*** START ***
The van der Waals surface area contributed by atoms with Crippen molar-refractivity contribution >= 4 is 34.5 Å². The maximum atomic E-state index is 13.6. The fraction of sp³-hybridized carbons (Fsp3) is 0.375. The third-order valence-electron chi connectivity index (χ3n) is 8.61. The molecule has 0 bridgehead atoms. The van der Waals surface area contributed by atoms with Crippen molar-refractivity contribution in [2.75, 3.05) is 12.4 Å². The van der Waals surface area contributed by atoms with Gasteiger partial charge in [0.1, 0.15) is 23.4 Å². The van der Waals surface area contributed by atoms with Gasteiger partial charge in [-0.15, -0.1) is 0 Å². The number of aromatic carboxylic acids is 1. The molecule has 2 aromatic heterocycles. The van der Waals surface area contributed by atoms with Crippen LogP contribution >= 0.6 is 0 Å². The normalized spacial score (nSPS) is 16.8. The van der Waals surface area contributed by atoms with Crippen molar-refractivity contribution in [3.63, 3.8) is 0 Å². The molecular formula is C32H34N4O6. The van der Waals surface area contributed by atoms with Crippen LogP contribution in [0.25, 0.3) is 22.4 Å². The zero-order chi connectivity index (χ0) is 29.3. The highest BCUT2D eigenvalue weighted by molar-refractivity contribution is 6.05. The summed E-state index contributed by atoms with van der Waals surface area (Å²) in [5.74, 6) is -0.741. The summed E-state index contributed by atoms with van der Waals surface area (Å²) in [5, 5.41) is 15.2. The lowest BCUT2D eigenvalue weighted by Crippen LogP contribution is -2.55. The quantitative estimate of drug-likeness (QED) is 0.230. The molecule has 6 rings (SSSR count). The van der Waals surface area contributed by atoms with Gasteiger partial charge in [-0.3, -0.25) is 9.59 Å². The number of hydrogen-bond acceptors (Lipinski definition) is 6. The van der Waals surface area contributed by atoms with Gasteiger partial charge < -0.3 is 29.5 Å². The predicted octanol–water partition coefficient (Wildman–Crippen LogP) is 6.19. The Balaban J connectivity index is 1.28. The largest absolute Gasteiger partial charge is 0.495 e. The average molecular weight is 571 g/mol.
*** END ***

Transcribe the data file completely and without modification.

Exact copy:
The van der Waals surface area contributed by atoms with Crippen molar-refractivity contribution >= 4 is 34.5 Å². The maximum atomic E-state index is 13.6. The fraction of sp³-hybridized carbons (Fsp3) is 0.375. The third-order valence-electron chi connectivity index (χ3n) is 8.61. The molecule has 0 bridgehead atoms. The van der Waals surface area contributed by atoms with Crippen molar-refractivity contribution in [2.75, 3.05) is 12.4 Å². The van der Waals surface area contributed by atoms with Gasteiger partial charge in [0.1, 0.15) is 23.4 Å². The van der Waals surface area contributed by atoms with Gasteiger partial charge in [-0.15, -0.1) is 0 Å². The number of aromatic carboxylic acids is 1. The molecule has 2 aromatic heterocycles. The van der Waals surface area contributed by atoms with Crippen LogP contribution >= 0.6 is 0 Å². The normalized spacial score (nSPS) is 16.8. The van der Waals surface area contributed by atoms with Crippen molar-refractivity contribution in [3.63, 3.8) is 0 Å². The molecular formula is C32H34N4O6. The van der Waals surface area contributed by atoms with Crippen LogP contribution in [0.25, 0.3) is 22.4 Å². The zero-order chi connectivity index (χ0) is 29.3. The highest BCUT2D eigenvalue weighted by molar-refractivity contribution is 6.05. The summed E-state index contributed by atoms with van der Waals surface area (Å²) in [5.74, 6) is -0.741. The summed E-state index contributed by atoms with van der Waals surface area (Å²) in [5, 5.41) is 15.2. The lowest BCUT2D eigenvalue weighted by Crippen LogP contribution is -2.55. The quantitative estimate of drug-likeness (QED) is 0.230. The molecule has 6 rings (SSSR count). The van der Waals surface area contributed by atoms with Gasteiger partial charge in [-0.3, -0.25) is 9.59 Å². The number of hydrogen-bond acceptors (Lipinski definition) is 6. The van der Waals surface area contributed by atoms with Gasteiger partial charge < -0.3 is 29.5 Å². The predicted octanol–water partition coefficient (Wildman–Crippen LogP) is 6.19. The Balaban J connectivity index is 1.28. The largest absolute Gasteiger partial charge is 0.495 e. The average molecular weight is 571 g/mol.